Top 20 Startup Ecosystems in the World

1 Sep
I represented MIT TechLink at this week's Midway Club Fair and got a taste of the startup scene on campus.

I represented MIT TechLink at this week’s MIT student club fair and got a taste of the startup scene on campus. Excited for the next two years!

Having just moved to Boston for grad school, I’m learning more and more about the area’s ecosystem and always on the lookout for new thoughts and opinions on the Boston startup scene. While I’ve read over the past few years that it’s highly focused on the healthcare, energy, and industries, nothing beats living in Kendall Square, among the innovation.

And an infographic, of course, certainly can’t illuminate every aspect of a city’s entrepreneurial ecosystem, but it’s always interesting to see how various communities stack up against each other. Boston, it turns out, is number six on the list.

Intuit published the below infographic last month, illustrating the results of the 2012 Startup Ecosystem Report, published by Startup Genome in partnership with Telefonica Digital and researchers at Stanford University and the University of California, Berkley. Measuring eight key areas — including startup output, funding, performance, and talent — the report deemed Silicon Valley the most entrepreneurial hot spot in the world (of course). But the real fun is in the other 19 ecosystems identified, some of which are called out for certain strong points. Santiago, Chile, for example, has the highest percentage of female entrepreneurs (20%), compared to Silicon Valley at a paltry 10%.

Click here to see the full size infographic.

Top Startup Hubs

Are you a startup entrepreneur? If so, what makes your city’s startup culture unique? Shout it out in the comments below.

My Oh My, How Flight Has Changed Since the 1950s

29 Jul Delta Air Line In-Flight Report From 1951

Delta Air Line In-Flight Report From 1951
An in-flight report from 1951

Over the past month, I went on a mission to research commercial flight in its early years. Commercial aviation took off right after World World II, when the excess of jet-engine-powered aircrafts and leisurely time made flying a newfound excitement around the country and world.

I spoke with a number of people about the topic, including early flight attendants and airline passengers, one of which told me that due to the lack of PA systems, when the engines were too noisy, the attendant would pass around pieces of paper with the flight crew’s names and the destination city’s weather conditions.

Since he shared that story, I couldn’t stop imagining what that paper might have looked like – was it hand-written, printed, white, off-white, letter-headed, signed, dated, scented?

Today I received an email from a Delta Air Lines archivist, passing along the above image of an in-flight report, the piece of paper my interviewee had told me about. As it turns out, it was beautifully illustrated and hand-written. I most love that it points out the “next point of interest” for passengers peering out the window, a pastime I’m told was popular in the early days of air travel, when seat-back entertainment and in-flight WiFi were not yet the norms.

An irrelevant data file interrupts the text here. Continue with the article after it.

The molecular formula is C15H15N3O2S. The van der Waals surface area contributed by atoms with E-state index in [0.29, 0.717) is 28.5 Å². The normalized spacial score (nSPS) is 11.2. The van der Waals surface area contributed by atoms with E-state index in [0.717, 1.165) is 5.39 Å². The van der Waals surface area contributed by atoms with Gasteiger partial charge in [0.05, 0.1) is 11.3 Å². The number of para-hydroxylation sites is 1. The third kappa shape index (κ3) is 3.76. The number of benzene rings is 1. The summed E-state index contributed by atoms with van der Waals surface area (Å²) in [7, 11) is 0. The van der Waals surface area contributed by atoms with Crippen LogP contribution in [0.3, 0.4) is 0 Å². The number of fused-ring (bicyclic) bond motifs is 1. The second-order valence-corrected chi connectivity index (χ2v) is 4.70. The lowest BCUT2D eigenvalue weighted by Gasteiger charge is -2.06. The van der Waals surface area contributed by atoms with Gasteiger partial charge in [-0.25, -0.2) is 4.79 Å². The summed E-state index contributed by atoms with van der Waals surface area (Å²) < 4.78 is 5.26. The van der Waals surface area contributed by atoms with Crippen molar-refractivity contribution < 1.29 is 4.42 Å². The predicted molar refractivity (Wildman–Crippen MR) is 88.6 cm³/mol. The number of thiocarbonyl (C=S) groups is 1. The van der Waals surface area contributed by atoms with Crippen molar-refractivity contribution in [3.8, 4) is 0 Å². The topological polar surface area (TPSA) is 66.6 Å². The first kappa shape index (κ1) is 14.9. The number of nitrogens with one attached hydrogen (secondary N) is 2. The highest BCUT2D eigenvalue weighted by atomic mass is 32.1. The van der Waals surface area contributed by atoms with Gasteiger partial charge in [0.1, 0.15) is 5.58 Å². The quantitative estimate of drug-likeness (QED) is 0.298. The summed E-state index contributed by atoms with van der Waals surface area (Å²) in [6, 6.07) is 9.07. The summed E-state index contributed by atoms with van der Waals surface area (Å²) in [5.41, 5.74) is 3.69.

I’m consistently amazed by the power of the Internet. With just one post, I wondered what this piece of paper of a bygone period looked like, and the next day, the answer was in my inbox. The world is a beautiful place. Thank you, universe and Delta Air Lines archivist.

Next Up: Three Months of TechStars Awesome Sauce

28 Mar

Erica Swallow at TechStars NYC

Over the weekend, I had full intentions to leave New York this Sunday for a two-week trip to Utah, where I’d shadow winemaker Danny Bull at Montezuma Canyon Ranch and Vineyards to learn how to plant grapevines and make organic wine — as some of you know, I’ve been on a personal winemaking journey for the past few years, following one of my life goals of starting Swallow Winery.

And my plan for the full month of May was to knock out tons of work while sipping mimosas beachside on some gorgeous beach I had yet to choose.

All of that changed on Sunday night, though, when Lexi Lewtan, a friend and colleagued email introduced me to Eugene Chung, the new managing director of TechStars NYC, previously of NEA fame and currently also wearing VC and indie filmmaker hats — quite honestly I took the meeting because I love TechStars and Eugene’s background sounded oddly intriguing.

I took a Monday afternoon meeting, thinking I’d go in, hear about a really cool position, but ultimately decline, because I had to get back to my massive vineyard and beach travels. But I was in for the surprise of the year — for the first time in my life, I decided to take an unpaid position, merely because it sounded like the best use of my summer and the team I’d be working with sounded like a rockstar combo.

For the next three months, I’ll be working 70-80 hour weeks, missing out on a gazillion coffee dates, annoying all of my friends with party declines, and frankly, having the experience of a lifetime. I can honestly say there’s nothing else I’d rather be doing right now. Ok, except maybe having infinite amounts of cookies delivered to the office to share with my newfound team. But hey, my $5 per day budget isn’t going to allow for that. Trade offs.